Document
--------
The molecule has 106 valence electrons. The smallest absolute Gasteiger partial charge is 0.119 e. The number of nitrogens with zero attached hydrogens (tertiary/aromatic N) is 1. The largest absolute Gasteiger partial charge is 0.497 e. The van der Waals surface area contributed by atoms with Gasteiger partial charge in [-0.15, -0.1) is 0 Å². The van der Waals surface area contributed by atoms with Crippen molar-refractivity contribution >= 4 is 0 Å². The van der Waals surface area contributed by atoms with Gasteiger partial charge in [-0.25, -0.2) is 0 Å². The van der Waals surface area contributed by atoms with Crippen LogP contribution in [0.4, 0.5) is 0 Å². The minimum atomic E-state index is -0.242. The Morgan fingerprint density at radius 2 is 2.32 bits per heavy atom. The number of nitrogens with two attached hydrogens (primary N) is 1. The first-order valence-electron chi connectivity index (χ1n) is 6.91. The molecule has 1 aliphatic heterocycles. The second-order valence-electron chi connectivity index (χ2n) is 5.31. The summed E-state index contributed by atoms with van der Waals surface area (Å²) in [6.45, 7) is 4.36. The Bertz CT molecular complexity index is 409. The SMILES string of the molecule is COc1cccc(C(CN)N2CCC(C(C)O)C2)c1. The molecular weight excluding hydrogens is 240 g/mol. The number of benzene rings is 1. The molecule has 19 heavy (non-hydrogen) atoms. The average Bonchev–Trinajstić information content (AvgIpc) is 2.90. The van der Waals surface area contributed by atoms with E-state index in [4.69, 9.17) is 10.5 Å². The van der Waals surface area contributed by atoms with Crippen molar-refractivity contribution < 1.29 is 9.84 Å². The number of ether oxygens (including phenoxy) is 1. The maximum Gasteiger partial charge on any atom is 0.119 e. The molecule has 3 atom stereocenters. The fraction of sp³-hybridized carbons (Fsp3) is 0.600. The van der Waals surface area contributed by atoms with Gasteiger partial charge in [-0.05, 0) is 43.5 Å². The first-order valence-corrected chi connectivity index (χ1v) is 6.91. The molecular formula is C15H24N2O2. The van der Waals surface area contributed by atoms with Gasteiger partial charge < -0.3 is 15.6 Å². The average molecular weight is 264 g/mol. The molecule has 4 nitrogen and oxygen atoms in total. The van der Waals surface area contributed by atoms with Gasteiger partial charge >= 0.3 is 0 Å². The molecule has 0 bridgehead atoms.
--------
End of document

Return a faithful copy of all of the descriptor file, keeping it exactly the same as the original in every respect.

The molecule has 106 valence electrons. The smallest absolute Gasteiger partial charge is 0.119 e. The number of nitrogens with zero attached hydrogens (tertiary/aromatic N) is 1. The largest absolute Gasteiger partial charge is 0.497 e. The van der Waals surface area contributed by atoms with Gasteiger partial charge in [-0.15, -0.1) is 0 Å². The van der Waals surface area contributed by atoms with Crippen molar-refractivity contribution >= 4 is 0 Å². The van der Waals surface area contributed by atoms with Gasteiger partial charge in [-0.25, -0.2) is 0 Å². The van der Waals surface area contributed by atoms with Crippen LogP contribution in [0.4, 0.5) is 0 Å². The minimum atomic E-state index is -0.242. The Morgan fingerprint density at radius 2 is 2.32 bits per heavy atom. The number of nitrogens with two attached hydrogens (primary N) is 1. The first-order valence-electron chi connectivity index (χ1n) is 6.91. The molecule has 1 aliphatic heterocycles. The second-order valence-electron chi connectivity index (χ2n) is 5.31. The summed E-state index contributed by atoms with van der Waals surface area (Å²) in [6.45, 7) is 4.36. The Bertz CT molecular complexity index is 409. The SMILES string of the molecule is COc1cccc(C(CN)N2CCC(C(C)O)C2)c1. The molecular weight excluding hydrogens is 240 g/mol. The number of benzene rings is 1. The molecule has 19 heavy (non-hydrogen) atoms. The average Bonchev–Trinajstić information content (AvgIpc) is 2.90. The van der Waals surface area contributed by atoms with E-state index in [4.69, 9.17) is 10.5 Å². The van der Waals surface area contributed by atoms with Crippen molar-refractivity contribution < 1.29 is 9.84 Å². The number of ether oxygens (including phenoxy) is 1. The maximum Gasteiger partial charge on any atom is 0.119 e. The molecule has 3 atom stereocenters. The fraction of sp³-hybridized carbons (Fsp3) is 0.600. The van der Waals surface area contributed by atoms with Gasteiger partial charge in [-0.05, 0) is 43.5 Å². The first-order valence-corrected chi connectivity index (χ1v) is 6.91. The molecular formula is C15H24N2O2. The van der Waals surface area contributed by atoms with Gasteiger partial charge < -0.3 is 15.6 Å². The average molecular weight is 264 g/mol. The molecule has 4 nitrogen and oxygen atoms in total. The van der Waals surface area contributed by atoms with Gasteiger partial charge >= 0.3 is 0 Å². The molecule has 0 bridgehead atoms.